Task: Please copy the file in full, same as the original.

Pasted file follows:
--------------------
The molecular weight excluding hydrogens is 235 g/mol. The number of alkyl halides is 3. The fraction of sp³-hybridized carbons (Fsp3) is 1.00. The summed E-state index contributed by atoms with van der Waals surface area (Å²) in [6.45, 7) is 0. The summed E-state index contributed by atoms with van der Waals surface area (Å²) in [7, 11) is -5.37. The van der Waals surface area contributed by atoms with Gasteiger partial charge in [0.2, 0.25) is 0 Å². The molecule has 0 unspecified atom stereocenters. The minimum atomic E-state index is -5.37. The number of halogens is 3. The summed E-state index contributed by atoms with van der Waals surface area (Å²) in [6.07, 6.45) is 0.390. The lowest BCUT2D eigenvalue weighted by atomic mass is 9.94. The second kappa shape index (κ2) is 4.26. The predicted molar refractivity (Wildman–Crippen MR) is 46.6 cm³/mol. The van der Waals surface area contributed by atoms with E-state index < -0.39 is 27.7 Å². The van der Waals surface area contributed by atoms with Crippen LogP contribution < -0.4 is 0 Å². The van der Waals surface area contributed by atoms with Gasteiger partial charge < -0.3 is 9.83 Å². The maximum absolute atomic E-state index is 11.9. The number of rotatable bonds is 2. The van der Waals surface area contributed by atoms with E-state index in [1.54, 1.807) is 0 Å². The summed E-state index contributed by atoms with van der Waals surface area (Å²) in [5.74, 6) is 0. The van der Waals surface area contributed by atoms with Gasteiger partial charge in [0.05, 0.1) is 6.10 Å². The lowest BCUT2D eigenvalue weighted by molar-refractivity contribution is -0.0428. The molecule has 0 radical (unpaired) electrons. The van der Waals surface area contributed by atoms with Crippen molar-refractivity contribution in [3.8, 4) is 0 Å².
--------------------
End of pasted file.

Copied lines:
The molecular weight excluding hydrogens is 235 g/mol. The number of alkyl halides is 3. The fraction of sp³-hybridized carbons (Fsp3) is 1.00. The summed E-state index contributed by atoms with van der Waals surface area (Å²) in [6.45, 7) is 0. The summed E-state index contributed by atoms with van der Waals surface area (Å²) in [7, 11) is -5.37. The van der Waals surface area contributed by atoms with Gasteiger partial charge in [0.2, 0.25) is 0 Å². The molecule has 0 unspecified atom stereocenters. The minimum atomic E-state index is -5.37. The number of halogens is 3. The summed E-state index contributed by atoms with van der Waals surface area (Å²) in [6.07, 6.45) is 0.390. The lowest BCUT2D eigenvalue weighted by atomic mass is 9.94. The second kappa shape index (κ2) is 4.26. The predicted molar refractivity (Wildman–Crippen MR) is 46.6 cm³/mol. The van der Waals surface area contributed by atoms with E-state index < -0.39 is 27.7 Å². The van der Waals surface area contributed by atoms with Crippen LogP contribution < -0.4 is 0 Å². The van der Waals surface area contributed by atoms with Gasteiger partial charge < -0.3 is 9.83 Å². The maximum absolute atomic E-state index is 11.9. The number of rotatable bonds is 2. The van der Waals surface area contributed by atoms with E-state index in [1.54, 1.807) is 0 Å². The summed E-state index contributed by atoms with van der Waals surface area (Å²) in [5.74, 6) is 0. The van der Waals surface area contributed by atoms with Gasteiger partial charge in [0.05, 0.1) is 6.10 Å². The lowest BCUT2D eigenvalue weighted by molar-refractivity contribution is -0.0428. The molecule has 0 radical (unpaired) electrons. The van der Waals surface area contributed by atoms with Crippen molar-refractivity contribution in [3.8, 4) is 0 Å².